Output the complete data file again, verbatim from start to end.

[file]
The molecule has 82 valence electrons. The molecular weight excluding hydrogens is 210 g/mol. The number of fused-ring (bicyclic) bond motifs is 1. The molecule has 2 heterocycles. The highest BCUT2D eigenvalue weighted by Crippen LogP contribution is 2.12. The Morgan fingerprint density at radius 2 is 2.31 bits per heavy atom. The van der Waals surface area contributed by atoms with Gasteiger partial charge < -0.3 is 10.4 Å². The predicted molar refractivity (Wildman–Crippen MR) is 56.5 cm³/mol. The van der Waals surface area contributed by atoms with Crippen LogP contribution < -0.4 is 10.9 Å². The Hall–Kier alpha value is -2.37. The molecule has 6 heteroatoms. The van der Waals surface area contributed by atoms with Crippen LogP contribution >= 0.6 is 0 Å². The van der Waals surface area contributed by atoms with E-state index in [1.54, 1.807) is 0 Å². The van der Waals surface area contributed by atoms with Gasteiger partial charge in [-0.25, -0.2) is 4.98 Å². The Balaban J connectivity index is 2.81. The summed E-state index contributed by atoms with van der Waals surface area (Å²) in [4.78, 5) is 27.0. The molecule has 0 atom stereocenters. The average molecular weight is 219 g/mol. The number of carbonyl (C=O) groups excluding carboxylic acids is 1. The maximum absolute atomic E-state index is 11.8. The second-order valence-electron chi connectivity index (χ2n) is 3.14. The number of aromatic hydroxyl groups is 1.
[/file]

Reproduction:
The molecule has 82 valence electrons. The molecular weight excluding hydrogens is 210 g/mol. The number of fused-ring (bicyclic) bond motifs is 1. The molecule has 2 heterocycles. The highest BCUT2D eigenvalue weighted by Crippen LogP contribution is 2.12. The Morgan fingerprint density at radius 2 is 2.31 bits per heavy atom. The van der Waals surface area contributed by atoms with Gasteiger partial charge < -0.3 is 10.4 Å². The predicted molar refractivity (Wildman–Crippen MR) is 56.5 cm³/mol. The van der Waals surface area contributed by atoms with Crippen LogP contribution < -0.4 is 10.9 Å². The Hall–Kier alpha value is -2.37. The molecule has 6 heteroatoms. The van der Waals surface area contributed by atoms with Crippen LogP contribution >= 0.6 is 0 Å². The van der Waals surface area contributed by atoms with E-state index in [1.54, 1.807) is 0 Å². The van der Waals surface area contributed by atoms with Gasteiger partial charge in [-0.25, -0.2) is 4.98 Å². The Balaban J connectivity index is 2.81. The summed E-state index contributed by atoms with van der Waals surface area (Å²) in [4.78, 5) is 27.0. The molecule has 0 atom stereocenters. The average molecular weight is 219 g/mol. The number of carbonyl (C=O) groups excluding carboxylic acids is 1. The maximum absolute atomic E-state index is 11.8. The second-order valence-electron chi connectivity index (χ2n) is 3.14. The number of aromatic hydroxyl groups is 1.